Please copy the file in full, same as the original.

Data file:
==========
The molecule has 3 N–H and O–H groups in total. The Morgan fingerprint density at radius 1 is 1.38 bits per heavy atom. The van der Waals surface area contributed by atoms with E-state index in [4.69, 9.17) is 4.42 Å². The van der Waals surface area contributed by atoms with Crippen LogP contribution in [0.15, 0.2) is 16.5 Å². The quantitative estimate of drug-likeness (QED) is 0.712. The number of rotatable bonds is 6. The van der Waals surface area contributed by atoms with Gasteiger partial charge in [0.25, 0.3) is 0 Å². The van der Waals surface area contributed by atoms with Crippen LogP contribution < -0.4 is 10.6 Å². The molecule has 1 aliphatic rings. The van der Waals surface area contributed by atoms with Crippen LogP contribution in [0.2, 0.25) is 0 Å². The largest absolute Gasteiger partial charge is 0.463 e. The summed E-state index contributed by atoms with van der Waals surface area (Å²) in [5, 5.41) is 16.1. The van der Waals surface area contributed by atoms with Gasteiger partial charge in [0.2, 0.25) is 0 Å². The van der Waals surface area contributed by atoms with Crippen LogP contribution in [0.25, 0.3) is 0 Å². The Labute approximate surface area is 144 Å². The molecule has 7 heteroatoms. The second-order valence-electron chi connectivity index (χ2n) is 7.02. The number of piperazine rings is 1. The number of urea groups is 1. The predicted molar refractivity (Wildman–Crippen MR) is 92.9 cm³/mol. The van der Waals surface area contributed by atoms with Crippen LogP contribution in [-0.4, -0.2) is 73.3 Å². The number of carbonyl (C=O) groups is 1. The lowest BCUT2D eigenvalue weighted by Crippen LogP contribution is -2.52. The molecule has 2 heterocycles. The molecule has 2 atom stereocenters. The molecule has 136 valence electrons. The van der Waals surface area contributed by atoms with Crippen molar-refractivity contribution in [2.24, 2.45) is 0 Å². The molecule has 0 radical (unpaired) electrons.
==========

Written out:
The molecule has 3 N–H and O–H groups in total. The Morgan fingerprint density at radius 1 is 1.38 bits per heavy atom. The van der Waals surface area contributed by atoms with E-state index in [4.69, 9.17) is 4.42 Å². The van der Waals surface area contributed by atoms with Crippen LogP contribution in [0.15, 0.2) is 16.5 Å². The quantitative estimate of drug-likeness (QED) is 0.712. The number of rotatable bonds is 6. The van der Waals surface area contributed by atoms with Gasteiger partial charge in [0.25, 0.3) is 0 Å². The van der Waals surface area contributed by atoms with Crippen LogP contribution < -0.4 is 10.6 Å². The molecule has 1 aliphatic rings. The van der Waals surface area contributed by atoms with Crippen LogP contribution in [0.2, 0.25) is 0 Å². The largest absolute Gasteiger partial charge is 0.463 e. The summed E-state index contributed by atoms with van der Waals surface area (Å²) in [5, 5.41) is 16.1. The van der Waals surface area contributed by atoms with Gasteiger partial charge in [0.2, 0.25) is 0 Å². The van der Waals surface area contributed by atoms with Crippen LogP contribution in [0.25, 0.3) is 0 Å². The Labute approximate surface area is 144 Å². The molecule has 7 heteroatoms. The second-order valence-electron chi connectivity index (χ2n) is 7.02. The number of piperazine rings is 1. The number of urea groups is 1. The predicted molar refractivity (Wildman–Crippen MR) is 92.9 cm³/mol. The van der Waals surface area contributed by atoms with Crippen LogP contribution in [-0.4, -0.2) is 73.3 Å². The number of carbonyl (C=O) groups is 1. The lowest BCUT2D eigenvalue weighted by Crippen LogP contribution is -2.52. The molecule has 2 heterocycles. The molecule has 2 atom stereocenters. The molecule has 136 valence electrons. The van der Waals surface area contributed by atoms with Crippen molar-refractivity contribution in [2.24, 2.45) is 0 Å². The molecule has 0 radical (unpaired) electrons.